- Nigeria ranks top on the list of press predators in West Africa, the Accra-based Media Foundation for West Africa (MFWA) revealed in its annual report. The regional media watchdog documented 168 cases of violations in 15 of the 16 West African countries, compared to 148 attacks registered in 2005. No single case of abuse had been reported in Cape Verde.
Africa's most populous country recorded 32 cases of press freedom rights, which represents 19 percent of abuses in West Africa. Gambia, the country with the smallest population and land size, follows with 16 percent of abuses with 27 cases.
Of the remaining 67 percent, Liberia recorded 12, Ghana 11, Cote d'Ivoire and Niger 8, Guinea-Conakry 7 %, Sierra Leone, Senegal and Benin followed with 5 , 4 and 6 percents respectively.
Togo, Mali, Guinea-Bissau, Burkina Faso and Mauritania recorded below 3 percent of abuses - which for the first time puts Togo and Mauritania on a regional top position regarding press freedom.
MFWA said it was concerned about the increasing attacks on press in the region, especially in Nigeria, which recorded the murder of an editor at the end of 2006.
The report, according to MFWA, might exclude "several possible other acts of violation that have not been noticed, observed or reported." The Accra-based foundation is known to be very poorly funded and thus has not been able to pick up on all incidents in the vast region.
"It is likely that some of the areas with low cases may have been poorly monitored. Even for those where there appears to be more cases reported, not all cases may have been captured, especially if they occurred outside the capitals and cities," MFWA noted, adding that "low cases do not necessarily mean less harmful violations".
Except for The Gambia, that had exhibited "the worst and generally more violent repression, most cases do not necessarily represent the cruellest violations".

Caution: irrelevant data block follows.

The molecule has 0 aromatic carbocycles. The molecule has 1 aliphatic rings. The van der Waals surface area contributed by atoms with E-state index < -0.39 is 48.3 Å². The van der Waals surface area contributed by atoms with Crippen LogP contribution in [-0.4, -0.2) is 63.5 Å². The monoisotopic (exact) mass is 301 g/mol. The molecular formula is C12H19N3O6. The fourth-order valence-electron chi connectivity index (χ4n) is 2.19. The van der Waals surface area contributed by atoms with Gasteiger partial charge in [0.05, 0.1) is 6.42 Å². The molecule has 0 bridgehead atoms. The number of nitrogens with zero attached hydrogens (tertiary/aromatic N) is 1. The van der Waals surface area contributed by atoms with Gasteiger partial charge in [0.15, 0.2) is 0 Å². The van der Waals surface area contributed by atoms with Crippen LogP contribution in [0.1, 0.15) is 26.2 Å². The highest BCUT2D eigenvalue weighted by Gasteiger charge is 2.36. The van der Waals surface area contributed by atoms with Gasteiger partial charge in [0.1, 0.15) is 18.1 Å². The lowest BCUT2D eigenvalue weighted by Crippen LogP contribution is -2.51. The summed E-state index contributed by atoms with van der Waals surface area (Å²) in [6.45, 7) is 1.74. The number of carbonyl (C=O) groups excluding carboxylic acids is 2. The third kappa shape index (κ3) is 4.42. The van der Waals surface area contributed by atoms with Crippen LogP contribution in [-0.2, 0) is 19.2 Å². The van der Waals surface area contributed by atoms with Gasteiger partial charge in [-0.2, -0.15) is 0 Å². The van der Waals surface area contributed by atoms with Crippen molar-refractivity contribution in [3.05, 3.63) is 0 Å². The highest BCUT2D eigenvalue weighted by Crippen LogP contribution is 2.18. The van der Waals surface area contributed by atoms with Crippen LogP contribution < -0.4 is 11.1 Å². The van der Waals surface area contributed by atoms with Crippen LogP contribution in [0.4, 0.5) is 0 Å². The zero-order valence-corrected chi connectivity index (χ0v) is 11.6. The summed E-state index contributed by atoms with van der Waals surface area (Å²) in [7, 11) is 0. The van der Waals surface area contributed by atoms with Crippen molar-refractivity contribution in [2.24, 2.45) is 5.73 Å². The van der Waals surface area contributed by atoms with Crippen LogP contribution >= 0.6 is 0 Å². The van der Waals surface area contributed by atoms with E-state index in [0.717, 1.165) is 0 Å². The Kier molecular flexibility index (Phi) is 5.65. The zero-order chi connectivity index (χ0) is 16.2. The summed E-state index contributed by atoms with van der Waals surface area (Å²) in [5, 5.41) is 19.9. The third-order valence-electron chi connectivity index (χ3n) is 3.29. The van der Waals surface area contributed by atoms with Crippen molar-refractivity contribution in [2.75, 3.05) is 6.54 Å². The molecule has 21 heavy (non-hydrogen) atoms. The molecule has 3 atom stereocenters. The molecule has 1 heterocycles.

While most cases in Liberia were perpetrated by security personnel, Ghana had recorded attacks by both security and individual members of society.
Liberia's seeming many cases was not an indication necessarily of an abhorrent situation. They do not represent state policy or endorsement. They are mostly acts by errant security personnel, MFWA pointed out. The Gambia also recorded violations by security officers and obnoxious media laws.
"The report only records violations against press freedom, and does not represent numerous other acts of attacks on free speech, or violations of other realms of freedom of expression in the region such as academic freedom, etc. "
MFWA officials said the general situation for the press in West Africa was regrettable because constitutions of each and every country professes to protect press freedom.
The MFWA called on human rights organisations, political parties, political leaders and civil society organisations who cherish democracy to join the foundations and free expression advocacy organisations to intensify activities to protest against such violations.
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